The deal comes a little over a month after Glaxo agreed to sell its cancer drug business to the Swiss drug maker Novartis as part of a swap of more than $20 billion in assets.
Founded in 2008, Adaptimmune, which is privately held, is developing cancer treatments designed to strengthen a patient’s white blood cells. The company’s research arm is based in Oxford, England, and its clinical operations are based in Philadelphia.
Adaptimmune could receive more than $350 million in payments from Glaxo over the next seven years. It would receive additional payments if Glaxo exercised all of its options under the deal and if certain milestones were met.
Glaxo’s development and manufacturing expertise “will be invaluable as we work together to accelerate the development of our programs and bring potentially breakthrough cancer therapies to patients,” James Noble, Adaptimmune’s chief executive, said in a statement.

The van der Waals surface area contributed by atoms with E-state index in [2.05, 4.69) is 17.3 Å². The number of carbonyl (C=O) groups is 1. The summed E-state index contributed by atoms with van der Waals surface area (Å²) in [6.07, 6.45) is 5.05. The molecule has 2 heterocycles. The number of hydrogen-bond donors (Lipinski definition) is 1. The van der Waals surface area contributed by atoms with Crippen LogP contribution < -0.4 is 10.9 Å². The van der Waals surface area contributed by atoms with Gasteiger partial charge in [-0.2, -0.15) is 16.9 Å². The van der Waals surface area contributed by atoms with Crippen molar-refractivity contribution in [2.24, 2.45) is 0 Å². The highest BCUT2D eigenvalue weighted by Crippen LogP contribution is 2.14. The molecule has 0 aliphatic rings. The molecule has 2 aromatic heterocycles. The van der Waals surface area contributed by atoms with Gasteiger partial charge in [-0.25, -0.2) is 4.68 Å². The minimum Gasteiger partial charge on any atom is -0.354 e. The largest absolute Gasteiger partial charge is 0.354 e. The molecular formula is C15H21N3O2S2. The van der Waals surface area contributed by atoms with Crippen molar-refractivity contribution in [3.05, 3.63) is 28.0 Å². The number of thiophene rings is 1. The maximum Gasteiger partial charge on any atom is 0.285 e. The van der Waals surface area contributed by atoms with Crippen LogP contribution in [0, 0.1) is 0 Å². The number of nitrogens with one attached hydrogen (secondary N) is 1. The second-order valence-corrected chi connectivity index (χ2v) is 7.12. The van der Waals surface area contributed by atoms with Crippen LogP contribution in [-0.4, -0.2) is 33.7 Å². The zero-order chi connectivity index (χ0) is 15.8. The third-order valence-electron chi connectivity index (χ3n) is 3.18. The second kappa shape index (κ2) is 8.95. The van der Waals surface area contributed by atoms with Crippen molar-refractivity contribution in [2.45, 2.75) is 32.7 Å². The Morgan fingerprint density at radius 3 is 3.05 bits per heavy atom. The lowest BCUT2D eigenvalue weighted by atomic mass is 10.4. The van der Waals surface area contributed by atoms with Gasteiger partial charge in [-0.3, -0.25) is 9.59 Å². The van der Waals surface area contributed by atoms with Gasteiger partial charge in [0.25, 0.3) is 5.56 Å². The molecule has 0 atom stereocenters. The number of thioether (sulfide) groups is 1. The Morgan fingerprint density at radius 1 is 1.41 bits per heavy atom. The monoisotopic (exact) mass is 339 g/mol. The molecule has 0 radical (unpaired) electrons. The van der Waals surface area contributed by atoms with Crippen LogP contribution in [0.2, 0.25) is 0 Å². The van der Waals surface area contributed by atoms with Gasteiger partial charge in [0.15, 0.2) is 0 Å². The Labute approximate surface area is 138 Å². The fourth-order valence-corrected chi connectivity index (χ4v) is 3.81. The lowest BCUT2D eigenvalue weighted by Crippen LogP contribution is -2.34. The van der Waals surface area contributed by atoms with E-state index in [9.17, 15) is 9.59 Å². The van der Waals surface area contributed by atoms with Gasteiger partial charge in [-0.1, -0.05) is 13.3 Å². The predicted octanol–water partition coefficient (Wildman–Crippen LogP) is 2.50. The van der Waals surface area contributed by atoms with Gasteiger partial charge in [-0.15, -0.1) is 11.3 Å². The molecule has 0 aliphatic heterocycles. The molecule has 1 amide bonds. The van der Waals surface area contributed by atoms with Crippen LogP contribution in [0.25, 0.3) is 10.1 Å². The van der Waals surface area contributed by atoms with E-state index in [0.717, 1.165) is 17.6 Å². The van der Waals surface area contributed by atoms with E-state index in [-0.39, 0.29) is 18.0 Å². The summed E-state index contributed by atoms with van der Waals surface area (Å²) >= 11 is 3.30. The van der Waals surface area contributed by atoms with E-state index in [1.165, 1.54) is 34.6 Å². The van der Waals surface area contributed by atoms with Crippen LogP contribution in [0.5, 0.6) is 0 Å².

In April, Novartis agreed to buy Glaxo’s cancer drug business for about $16 billion as part of an asset swap. In return, GlaxoSmithKline said that it would pay about $7.1 billion for Novartis’s vaccine business. Despite the deal, Glaxo has not ruled out additional development deals in the oncology sector.
Novartis and Glaxo also agreed to combine Novartis’s over-the-counter pharmaceutical business with Glaxo’s consumer drug business. The combined operation would include Novartis’s Excedrin pain reliever and Maalox antacid, and Glaxo’s Aquafresh toothpaste and Nicorette gum. NYT